Today’s blog entry is a slight departure from my usual posts but I’m writing it for three reasons. First, by looking online, I’ve seen that becoming one’s own boss often appears on people’s bucket lists. They start to think about how brilliant it would be to have control over their own working week and the work they do. Perhaps they get to the point where they have so many years left before retirement and start to think about the quality of those years. Perhaps something has happened in their lives and they start to re-evaluate everything. Second, this post was inspired by one of my Facebook friends who messaged me the other day to say that she’d resigned from her job having seen that I’d just celebrated 10 years of running my own business. So, with her saying that I’d inspired her, I’m hoping that this post will inspire others too. Third, I don’t usually blog on a Monday but it’s bank holiday here in the U.K. where lots of people have an extra day off work and so, in non-work mode, there may be people reading this contemplating the questions ‘Can I run my own business? I’d love to but I don’t know if I can‘. ‘Would other people even pay money for my advice, goods or services?’
So, I’m going to share with you what my top 10 tips would be for anyone wishing to run their own business. This post is far more wordy than my usual ones with no shiny, colourful photos but I hope it helps! I thought I’d first very briefly condense my background to provide some context.
My work history in just a few sentences!
Basically, I’ve always worked in employment and education. On the employment side, I worked as a client advisor in a job centre and then moved to Westminster where my job entailed writing parliamentary speeches, ministerial briefings and lines-to-take for UK Prime Minister John Major during the weekly Prime Minister’s Questions in the House of Commons. However, after becoming involved in education policy in London, I then became a qualified teacher and spent 11 years in further education and 5 years in adult education where I delivered teacher training and taught a wide range of subjects including English. I also became a dyslexia specialist around 15 years ago after studying to post-grad level and now run a special needs consultancy firm where I assess children and adults for specific learning difficulties including (depending on the client’s age) dyslexia, dyscalculia, ADHD and dyspraxia.
Tip no. 1. Know yourself well enough to do a job that makes you tick!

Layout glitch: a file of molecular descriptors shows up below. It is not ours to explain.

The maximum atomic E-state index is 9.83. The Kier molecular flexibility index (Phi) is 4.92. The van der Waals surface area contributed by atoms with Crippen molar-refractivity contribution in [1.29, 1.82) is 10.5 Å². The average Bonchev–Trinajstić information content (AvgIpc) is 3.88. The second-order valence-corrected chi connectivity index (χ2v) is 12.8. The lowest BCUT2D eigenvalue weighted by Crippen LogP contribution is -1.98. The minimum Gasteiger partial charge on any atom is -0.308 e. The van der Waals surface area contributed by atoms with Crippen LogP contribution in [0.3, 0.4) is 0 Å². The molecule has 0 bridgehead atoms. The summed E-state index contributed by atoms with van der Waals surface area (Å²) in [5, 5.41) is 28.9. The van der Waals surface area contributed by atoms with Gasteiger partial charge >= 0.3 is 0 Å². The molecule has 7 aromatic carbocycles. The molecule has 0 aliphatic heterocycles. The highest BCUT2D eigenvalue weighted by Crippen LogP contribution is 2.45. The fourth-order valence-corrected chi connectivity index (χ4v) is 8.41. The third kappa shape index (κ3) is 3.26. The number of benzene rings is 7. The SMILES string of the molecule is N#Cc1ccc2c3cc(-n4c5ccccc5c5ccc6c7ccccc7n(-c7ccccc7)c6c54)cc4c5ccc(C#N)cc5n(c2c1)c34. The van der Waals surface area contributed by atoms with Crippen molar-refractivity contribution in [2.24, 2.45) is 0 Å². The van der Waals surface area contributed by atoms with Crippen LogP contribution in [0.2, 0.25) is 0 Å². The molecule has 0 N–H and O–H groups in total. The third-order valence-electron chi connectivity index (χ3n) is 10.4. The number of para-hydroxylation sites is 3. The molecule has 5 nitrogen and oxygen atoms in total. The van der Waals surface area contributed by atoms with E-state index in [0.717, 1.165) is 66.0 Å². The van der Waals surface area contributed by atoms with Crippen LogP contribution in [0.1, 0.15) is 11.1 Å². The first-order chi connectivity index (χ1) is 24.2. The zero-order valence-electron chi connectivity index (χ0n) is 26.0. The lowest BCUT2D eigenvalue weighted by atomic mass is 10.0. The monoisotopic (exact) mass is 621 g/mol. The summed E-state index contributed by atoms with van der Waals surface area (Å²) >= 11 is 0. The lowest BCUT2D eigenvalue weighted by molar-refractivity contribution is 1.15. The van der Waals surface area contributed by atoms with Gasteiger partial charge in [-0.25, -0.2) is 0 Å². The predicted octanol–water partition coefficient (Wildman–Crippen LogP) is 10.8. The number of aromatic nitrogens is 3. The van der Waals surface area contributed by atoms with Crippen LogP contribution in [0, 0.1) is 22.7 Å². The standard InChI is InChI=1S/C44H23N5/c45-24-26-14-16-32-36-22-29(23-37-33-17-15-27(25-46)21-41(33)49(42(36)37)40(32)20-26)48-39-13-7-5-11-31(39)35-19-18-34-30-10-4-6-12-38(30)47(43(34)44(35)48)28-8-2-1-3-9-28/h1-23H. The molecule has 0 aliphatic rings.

In many ways, this can be the hardest thing to do. I’ve seen on my Facebook feed where people in various groups say they want to work for themselves but don’t know what to do.
If you love your job and currently work for someone, is there scope for doing this whilst working for yourself? I hadn’t even contemplated offering private assessments until I overheard someone talk about doing this at a conference about 11 years ago. Do you have a hobby that you just do for fun on the side but people tell you that they would pay good money for what you make or do? Is there anything you wanted to do years ago but then found yourself going down a different career path, always aware that your plans have changed? Do you know anyone who does a job and think that you’d love to do it too?
If you’re not sure, getting careers advice can be a really good place to start like the National Careers Service here in the U.K. You may want to do a job that takes that requires professional qualifications. Don’t let that be a barrier. Just focus on the long term goal and imagine finally being qualified doing the job you’d love to do.
Tip no. 2. Take time to transition from working for someone else to running your own business
So, you’ve decided that you want to run your own business which makes you feel really excited and you dream about going into work tomorrow with a letter in hand and, in a loud voice, saying to your boss “I resign!” If you’re so unhappy in a job that’s making you ill and you don’t need to work, I absolutely agree with doing that! Otherwise, I’d encourage you to be more strategic in your planning. When I decided that I was going to leave the college, my hubby and I agreed that I should track how much private work I was getting over the next 12 months alongside working for my employer. By the way, do you check in your contract about whether you need to tell your employer about doing any other work so that you don’t get into trouble. Tracking demand over a period of time helps you to see which are the busy months and which on the quiet months where there’s little or no money coming into my bank account. Using my salary at the college, I worked out how many private assessments I would need to do each year to earn close to lecturer salary. After 12 months of realising that I could get enough work, it was a still scary thought but I truly haven’t looked back.